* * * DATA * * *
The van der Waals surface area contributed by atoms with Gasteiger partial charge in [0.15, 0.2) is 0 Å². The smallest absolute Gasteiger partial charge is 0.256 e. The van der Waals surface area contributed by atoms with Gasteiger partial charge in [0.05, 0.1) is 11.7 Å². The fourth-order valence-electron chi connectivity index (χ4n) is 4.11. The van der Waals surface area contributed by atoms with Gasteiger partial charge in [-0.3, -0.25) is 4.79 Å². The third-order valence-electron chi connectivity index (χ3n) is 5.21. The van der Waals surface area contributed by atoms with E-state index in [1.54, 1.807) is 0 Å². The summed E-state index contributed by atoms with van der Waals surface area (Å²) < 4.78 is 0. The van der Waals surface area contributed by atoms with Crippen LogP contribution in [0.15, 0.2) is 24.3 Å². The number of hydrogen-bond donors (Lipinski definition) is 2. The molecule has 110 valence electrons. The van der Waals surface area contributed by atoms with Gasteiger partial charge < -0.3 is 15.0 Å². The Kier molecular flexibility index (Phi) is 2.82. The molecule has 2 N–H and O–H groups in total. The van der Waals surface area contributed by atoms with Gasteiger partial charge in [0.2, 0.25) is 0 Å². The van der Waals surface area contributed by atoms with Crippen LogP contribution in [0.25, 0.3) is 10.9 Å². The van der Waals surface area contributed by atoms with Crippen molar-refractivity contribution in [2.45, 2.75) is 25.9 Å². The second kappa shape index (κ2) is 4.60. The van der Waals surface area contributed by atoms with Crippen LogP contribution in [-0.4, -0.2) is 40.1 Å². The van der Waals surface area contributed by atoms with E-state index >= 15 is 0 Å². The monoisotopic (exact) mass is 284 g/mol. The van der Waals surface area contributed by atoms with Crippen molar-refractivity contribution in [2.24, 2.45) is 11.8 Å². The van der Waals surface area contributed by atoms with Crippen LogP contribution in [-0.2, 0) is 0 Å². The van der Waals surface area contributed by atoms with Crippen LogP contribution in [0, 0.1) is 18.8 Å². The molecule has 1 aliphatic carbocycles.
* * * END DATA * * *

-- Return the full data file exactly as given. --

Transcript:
The van der Waals surface area contributed by atoms with Gasteiger partial charge in [0.15, 0.2) is 0 Å². The smallest absolute Gasteiger partial charge is 0.256 e. The van der Waals surface area contributed by atoms with Gasteiger partial charge in [0.05, 0.1) is 11.7 Å². The fourth-order valence-electron chi connectivity index (χ4n) is 4.11. The van der Waals surface area contributed by atoms with Gasteiger partial charge in [-0.3, -0.25) is 4.79 Å². The third-order valence-electron chi connectivity index (χ3n) is 5.21. The van der Waals surface area contributed by atoms with E-state index in [1.54, 1.807) is 0 Å². The summed E-state index contributed by atoms with van der Waals surface area (Å²) < 4.78 is 0. The van der Waals surface area contributed by atoms with Crippen LogP contribution in [0.15, 0.2) is 24.3 Å². The number of hydrogen-bond donors (Lipinski definition) is 2. The molecule has 110 valence electrons. The van der Waals surface area contributed by atoms with Gasteiger partial charge < -0.3 is 15.0 Å². The Kier molecular flexibility index (Phi) is 2.82. The molecule has 2 N–H and O–H groups in total. The van der Waals surface area contributed by atoms with Gasteiger partial charge in [0.2, 0.25) is 0 Å². The van der Waals surface area contributed by atoms with Crippen LogP contribution in [0.25, 0.3) is 10.9 Å². The van der Waals surface area contributed by atoms with Crippen molar-refractivity contribution in [2.45, 2.75) is 25.9 Å². The second kappa shape index (κ2) is 4.60. The van der Waals surface area contributed by atoms with Crippen LogP contribution in [-0.4, -0.2) is 40.1 Å². The van der Waals surface area contributed by atoms with E-state index >= 15 is 0 Å². The monoisotopic (exact) mass is 284 g/mol. The van der Waals surface area contributed by atoms with Crippen molar-refractivity contribution in [2.24, 2.45) is 11.8 Å². The van der Waals surface area contributed by atoms with Crippen LogP contribution in [-0.2, 0) is 0 Å². The van der Waals surface area contributed by atoms with Crippen LogP contribution in [0, 0.1) is 18.8 Å². The molecule has 1 aliphatic carbocycles.